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The tour will begin on October 23 in Zanzibar and will travel through Kenya, Rwanda, Uganda, Zambia, Malawi, Mozambique, Zimbabwe, and Tanzania.
The African arm of the company behind the Ignis, Nxt, and Ardor blockchains will embark on a multi-country tour to provide blockchain education in the public and private sectors.
Jelurida Africa said it would begin a blockchain expedition starting with Tanzania’s self-governing state of Zanzibar on Oct. 23 before continuing on to Kenya, Rwanda, Uganda, Zambia, Malawi, Mozambique, Zimbabwe, and Tanzania. The group aims to promote blockchain education with meetups in universities, financial institutions and public offices. The team of distributed ledger technology and smart contract experts said it plans to reach out to local lawmakers and private firms as well as developers and blockchain enthusiasts in the respective countries as part of the tour.
“If you look at our relationship within the country or even outside the country you realize there is a need for trust before we can easily scale before we can easily improve on our dealings with our neighbors so there is need for trust, there is need for the immutability of data,” said Jelurida Africa managing director Adedayo Adebajo in a Tuesday interview with KUTV Kenya.
“When it comes to deploying solutions on the blockchain, it becomes easy for anybody to trust you even without knowing you because they have your digital identity and they can verify your previous transactions without having to rely on total party participation.”
Some of the countries along Jelurida Africa’s proposed route have a tumultuous relationship with crypto and blockchain regulation. The Bank of Tanzania has prohibited the use of cryptocurrencies since 2019, but in June, President Samia Suluhu Hassan urged the central bank not to be “caught off guard” when dealing with innovative financial technology.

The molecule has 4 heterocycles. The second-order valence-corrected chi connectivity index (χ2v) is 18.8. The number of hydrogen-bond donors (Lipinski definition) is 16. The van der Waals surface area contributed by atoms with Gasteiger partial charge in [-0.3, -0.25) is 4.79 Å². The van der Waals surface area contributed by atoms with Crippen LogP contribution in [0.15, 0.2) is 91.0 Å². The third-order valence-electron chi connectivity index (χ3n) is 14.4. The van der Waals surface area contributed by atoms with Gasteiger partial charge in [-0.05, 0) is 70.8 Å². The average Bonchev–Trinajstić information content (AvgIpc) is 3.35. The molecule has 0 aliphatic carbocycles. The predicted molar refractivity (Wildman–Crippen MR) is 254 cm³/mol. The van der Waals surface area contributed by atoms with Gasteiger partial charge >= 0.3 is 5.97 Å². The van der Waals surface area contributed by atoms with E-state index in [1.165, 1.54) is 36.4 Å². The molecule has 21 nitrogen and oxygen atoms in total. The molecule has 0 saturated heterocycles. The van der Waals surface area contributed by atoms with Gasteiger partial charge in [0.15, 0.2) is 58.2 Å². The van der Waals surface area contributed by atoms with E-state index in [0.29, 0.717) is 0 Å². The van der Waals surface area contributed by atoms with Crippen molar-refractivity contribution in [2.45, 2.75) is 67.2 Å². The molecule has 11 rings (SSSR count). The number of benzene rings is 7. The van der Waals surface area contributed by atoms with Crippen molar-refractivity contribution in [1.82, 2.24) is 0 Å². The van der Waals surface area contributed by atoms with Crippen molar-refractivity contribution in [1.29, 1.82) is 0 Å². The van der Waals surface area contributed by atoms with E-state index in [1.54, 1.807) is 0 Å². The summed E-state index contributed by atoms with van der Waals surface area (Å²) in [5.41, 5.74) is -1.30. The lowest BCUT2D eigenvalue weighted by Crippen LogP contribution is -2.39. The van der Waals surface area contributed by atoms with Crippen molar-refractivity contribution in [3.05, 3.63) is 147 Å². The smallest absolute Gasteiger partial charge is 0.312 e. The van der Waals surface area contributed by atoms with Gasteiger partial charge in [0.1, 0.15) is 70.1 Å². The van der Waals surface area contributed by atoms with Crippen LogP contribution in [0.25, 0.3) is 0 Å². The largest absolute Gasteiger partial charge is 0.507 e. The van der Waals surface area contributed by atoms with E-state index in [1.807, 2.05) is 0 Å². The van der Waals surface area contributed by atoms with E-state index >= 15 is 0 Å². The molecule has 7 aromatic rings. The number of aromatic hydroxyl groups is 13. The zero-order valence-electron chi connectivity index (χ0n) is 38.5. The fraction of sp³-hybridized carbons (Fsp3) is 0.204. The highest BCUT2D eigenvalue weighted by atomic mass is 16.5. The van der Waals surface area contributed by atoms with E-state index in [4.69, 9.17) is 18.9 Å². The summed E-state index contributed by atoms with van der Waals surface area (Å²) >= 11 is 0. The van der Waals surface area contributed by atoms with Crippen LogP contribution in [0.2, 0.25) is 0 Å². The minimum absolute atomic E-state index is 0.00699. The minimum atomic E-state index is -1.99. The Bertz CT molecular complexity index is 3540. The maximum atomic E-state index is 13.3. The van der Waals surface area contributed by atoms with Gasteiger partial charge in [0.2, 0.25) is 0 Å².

Despite the opposition of many African governments and central banks, crypto usage in the region has increased. Chainalysis, a digital analytics firm, reported in September that the African cryptocurrency market has grown by more than 1,200 percent since 2020. P2P transactions, in particular, provide a faster and less expensive way for many crypto users in Africa to pay for international commercial transactions.
Other factors driving crypto adoption in the region may include remittances as a way to circumvent governments that limit the amount of money people can send abroad. Some nations in Africa have also considered developing central bank digital currencies, with the central banks in Nigeria and Ghana announcing their CBDC plans earlier this year.